[Viewpoint] Argentina’s bumpy ride“Fasten your seat belts, because it should be a bumpy ride,” the captain warned from the cockpit. We were about to enter Argentine airspace. Investors looking to do business in Argentina have long been issued similar warnings. This is the country that scholars study when they want to understand financial crises.
The country’s largest such crisis, in 2001, brought down the local banking system and caused the Argentine government to default on its debts. The economy contracted by a whopping 18 percent and the unemployment rate peaked above 22 percent.
After a period of calm that has now lasted a decade, dire economic warnings are back. Forecasts for the world economy are turning pessimistic, and economists in export-dependent Argentina are finding much to worry about. Itau, Latin America’s largest bank, is predicting GDP growth in Argentina of only 3.2 percent next year, down sharply from 6 percent in 2011.
Inflation is another concern. With official figures widely discredited, private analysts estimate that consumer prices are rising at an annual rate of 25 percent or more. Those are careful estimates by serious economists. But, then again, one should take all economic forecasts about Argentina with a grain of salt.
In the decade since the last crisis, Argentine policy makers have broken almost every rule in the economic-policy playbook. Again and again, local and international economists have issued dire warnings about what would happen if it persisted in its heterodoxy.
And yet Argentina has managed to grow fast, doubling per capita income since 2002.
Energy policy is a perfect example of a wrongheaded strategy. The Argentine government fixed gas prices, despite ongoing inflation. Gas became artificially cheap, consumers seldom bothered to turn the thermostat down and producers stopped investing.
As a result Argentina, once a thriving gas exporter, had to seek imports to overcome domestic shortages.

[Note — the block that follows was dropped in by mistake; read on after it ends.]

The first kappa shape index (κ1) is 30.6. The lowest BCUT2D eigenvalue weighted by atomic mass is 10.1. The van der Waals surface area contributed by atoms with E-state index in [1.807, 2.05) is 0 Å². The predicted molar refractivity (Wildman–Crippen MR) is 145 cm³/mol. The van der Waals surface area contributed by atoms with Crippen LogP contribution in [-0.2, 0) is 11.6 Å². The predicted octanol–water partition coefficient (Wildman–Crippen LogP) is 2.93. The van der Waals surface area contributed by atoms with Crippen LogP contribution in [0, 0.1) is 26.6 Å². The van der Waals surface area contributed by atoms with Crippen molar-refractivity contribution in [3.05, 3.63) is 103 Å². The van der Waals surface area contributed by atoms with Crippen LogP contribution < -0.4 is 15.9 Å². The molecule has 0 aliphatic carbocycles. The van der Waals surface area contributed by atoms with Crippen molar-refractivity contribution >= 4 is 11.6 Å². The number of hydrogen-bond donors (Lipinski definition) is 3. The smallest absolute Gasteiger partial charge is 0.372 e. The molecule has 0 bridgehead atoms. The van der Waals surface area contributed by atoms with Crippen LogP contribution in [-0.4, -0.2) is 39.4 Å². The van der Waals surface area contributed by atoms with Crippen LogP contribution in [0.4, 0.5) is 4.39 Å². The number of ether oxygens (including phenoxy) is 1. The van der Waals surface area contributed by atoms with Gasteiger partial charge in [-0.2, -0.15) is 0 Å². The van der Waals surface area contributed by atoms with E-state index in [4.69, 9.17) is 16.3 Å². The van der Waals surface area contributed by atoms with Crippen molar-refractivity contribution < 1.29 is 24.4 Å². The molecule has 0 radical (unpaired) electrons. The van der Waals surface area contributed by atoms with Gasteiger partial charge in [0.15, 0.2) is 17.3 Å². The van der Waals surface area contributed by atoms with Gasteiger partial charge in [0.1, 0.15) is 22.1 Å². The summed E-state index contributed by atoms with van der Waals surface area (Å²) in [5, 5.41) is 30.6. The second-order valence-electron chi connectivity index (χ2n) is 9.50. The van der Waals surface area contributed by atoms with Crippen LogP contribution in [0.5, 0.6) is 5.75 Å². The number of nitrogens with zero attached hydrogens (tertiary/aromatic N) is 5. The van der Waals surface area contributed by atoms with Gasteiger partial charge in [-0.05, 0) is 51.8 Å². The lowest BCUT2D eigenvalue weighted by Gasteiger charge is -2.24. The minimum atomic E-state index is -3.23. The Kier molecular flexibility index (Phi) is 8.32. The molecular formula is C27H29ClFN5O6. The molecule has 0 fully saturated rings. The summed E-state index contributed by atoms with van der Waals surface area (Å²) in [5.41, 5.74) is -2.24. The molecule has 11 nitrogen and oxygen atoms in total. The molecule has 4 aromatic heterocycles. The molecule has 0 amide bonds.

What saved Argentina over the last decade were highly favorable external conditions: sky-high global commodity prices and technological innovations that greatly increased farm yields.
Neighboring Brazil helped by undergoing a boom of its own, which pumped up demand for a wide range of Argentine products. With rising tax revenues and the burden of debt gone after the default a decade ago, the government went on a spending spree: real public expenditure grew at double-digit rates most years since 2002. At the same time, the central bank kept interest rates low so that the inflation-adjusted cost of loans is zero or negative.
In this environment, Argentine consumers naturally also went on a spending spree and corporate profits rose accordingly. Not long ago, I met with a group of foreign investors in Argentina. They owned everything from paper mills to department stores and supermarket chains.
After they finished trading stories of endless red tape and arbitrary government decisions, I asked why they kept investing in Argentina. “Because we make a lot of money,” was the unanimous answer.
The question making the rounds in Argentina nowadays is whether this period of plenty is coming to an end. You would not feel any such anxiety in Buenos Aires shopping malls, which are as crowded as ever. Nor could you infer it from the behavior of voters, who seem poised to re-elect President Cristina Kirchner in October.
But the signs of economic deterioration are surely there. With imports still growing strongly and commodity prices beginning to fall as a result of the world slowdown, Argentina’s large trade surplus is disappearing quickly. Fearing a weaker peso, spooked investors demand dollars. Capital is flowing out of the country and official reserves are slowly being depleted.
To stem the outflow of dollars, the central bank may well be forced to raise interest rates. That, plus the gloomy international outlook and a fiscal policy that will have to become less expansionary after the election, will slow the economy down.
A bumpy ride is acceptable as long as the landing is smooth. Ensuring that outcome will be the number one job for a newly re-elected President Cristina Kirchner. It will prove a difficult period at the controls.
*Copyright: Project Syndicate, 2011
The writer is a former minister of finance of Chile and is a visiting professor at Columbia University.
By Andres Velasco